What is stress and what does it do to our bodies?
Before we can stop stress from entering our bodies and lives, we have to understand what stress is and what its symptoms are.
Stress has become a part of human life and affects us all. But because of Covid-19 accompanied by high inflation globally, stress has reached an epidemic level in society. It is everywhere; some experience less, others a bit more. Some stress is okay — not good though — but regular stress in life can be physically and mentally harmful.
Before we can stop stress from entering our bodies and lives, we have to understand what stress is and what its symptoms are. In the 21st century, being stressed has become a part of us, so to recognise its symptoms is hard. We all are so used to stress that we often do not realise when we are stressed, until we hit a breaking point.
Stress: What is it?
In simple words, it’s our body’s way of reacting to a harmful situation, whether it is real or perceived. When you are worried or stressed, a cascade of chemical reactions is triggered to protect you from danger. It is our body’s “fight or flight” survival mechanism for both real and imaginary life-threatening situations. It is an instantaneous response that helps us either fight the threat or flee away to safety. This is how we humans, and other mammals, protect ourselves.
When we are stressed, our blood pressure rises, muscles tighten, heart rates increase, and we begin to breathe shallowly. Stress impacts our lives and health negatively, but it means different things to all of us. When our body is in a constant state of perceived threats, our internal relaxation response system does not get enough time to kick in. We are designed to handle small doses of stress, but not long-term, chronic stress.
What happens in our brains and bodies when we are stressed?
Stress stimuli can be external or internal, but the stress response initiates in the brain. There is a small part of the brain called the amygdala, the most primitive part of our brain, which is responsible for all the stress and anxiety in the body. Even before we notice or register a threat consciously, the amygdala picks up this implicit danger and starts doing its job — flooding our body with chemicals, cortisol and adrenaline. These chemicals raise our blood pressure, heart rate, breathing, and blood sugar. And blood is diverted from the gut to the muscles so that we can fight the threat with all our might and strength or run like wind (the fight or flight response).
In today’s world, this is not the case. Most of the threats are invisible and unreal and our lives are not at risk.
Cortisol is the biggest culprit as it stops the immune system, healing, and fertility because when survival is at stake, everything else goes out the window. All our resources are diverted to face this danger or threat and focus on overcoming it.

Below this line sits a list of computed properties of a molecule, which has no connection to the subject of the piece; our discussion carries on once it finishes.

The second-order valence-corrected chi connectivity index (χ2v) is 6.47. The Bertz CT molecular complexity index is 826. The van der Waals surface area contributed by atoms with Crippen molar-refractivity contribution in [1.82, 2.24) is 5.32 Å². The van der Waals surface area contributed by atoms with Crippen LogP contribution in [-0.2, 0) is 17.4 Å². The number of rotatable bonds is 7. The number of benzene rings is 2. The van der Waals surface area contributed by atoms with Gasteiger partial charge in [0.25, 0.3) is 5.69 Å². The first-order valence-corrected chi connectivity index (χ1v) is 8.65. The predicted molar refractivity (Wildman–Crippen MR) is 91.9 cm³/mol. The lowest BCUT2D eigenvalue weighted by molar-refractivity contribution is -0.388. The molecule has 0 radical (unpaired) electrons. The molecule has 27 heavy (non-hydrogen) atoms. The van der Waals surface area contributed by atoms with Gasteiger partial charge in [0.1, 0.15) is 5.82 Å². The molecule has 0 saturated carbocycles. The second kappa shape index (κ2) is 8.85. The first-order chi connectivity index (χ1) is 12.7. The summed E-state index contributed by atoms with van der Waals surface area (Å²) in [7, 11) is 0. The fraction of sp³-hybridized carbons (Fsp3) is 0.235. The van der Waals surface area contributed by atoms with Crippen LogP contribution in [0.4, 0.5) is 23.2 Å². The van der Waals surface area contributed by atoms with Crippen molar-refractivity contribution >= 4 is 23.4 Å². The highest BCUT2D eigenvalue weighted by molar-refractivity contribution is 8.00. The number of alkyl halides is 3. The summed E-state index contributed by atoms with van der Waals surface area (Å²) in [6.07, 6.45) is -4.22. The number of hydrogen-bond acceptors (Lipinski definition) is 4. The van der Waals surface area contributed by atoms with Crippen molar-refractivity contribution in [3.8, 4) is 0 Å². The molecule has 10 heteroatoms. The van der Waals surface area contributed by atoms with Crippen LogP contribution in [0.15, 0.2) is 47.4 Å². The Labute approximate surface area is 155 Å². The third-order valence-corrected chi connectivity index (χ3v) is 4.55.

What are the symptoms of stress?
Before we look for a cure for any problem, it’s necessary to know the symptoms. Stress affects our physical and mental health along with our emotions, behaviours, and thinking abilities. However, because we all have different coping mechanisms, symptoms vary. Check which symptoms are in your body and behaviour.
Becoming easily agitated and frustrated
Being not able to relax and quieten your mind
Feeling lonely, bad about self, and worthless
Avoiding social situations, feeling overwhelmed
Low energy, headaches, insomnia, chest pain, and upset stomach
Low immune system, frequent infections and cold
Loss of sexual desire
Jaw clenching and teeth grinding
Constant worry and racing thoughts
Low ability to focus, poor judgement and forgetfulness
Being pessimistic (seeing the negative side only)
Loss of appetite or overeating
Addiction – alcohol, drugs, or sex
Fidgeting, nail-biting, and pacing
How can mindfulness help?
Mindfulness is a centuries-old practice that helps us to be more present, and see things with more clarity and without judgment. When we are mindful, we can notice and acknowledge the stress symptoms. The more aware we become, the better position we are in to deal with them.
In simple words, mindfulness practices reduce stress, anxiety, and even depression by making us more present.
Bhupinder Sandhu is a London-based mindfulness coach who believes in the human ability to build a blissful world together
The views expressed are personal
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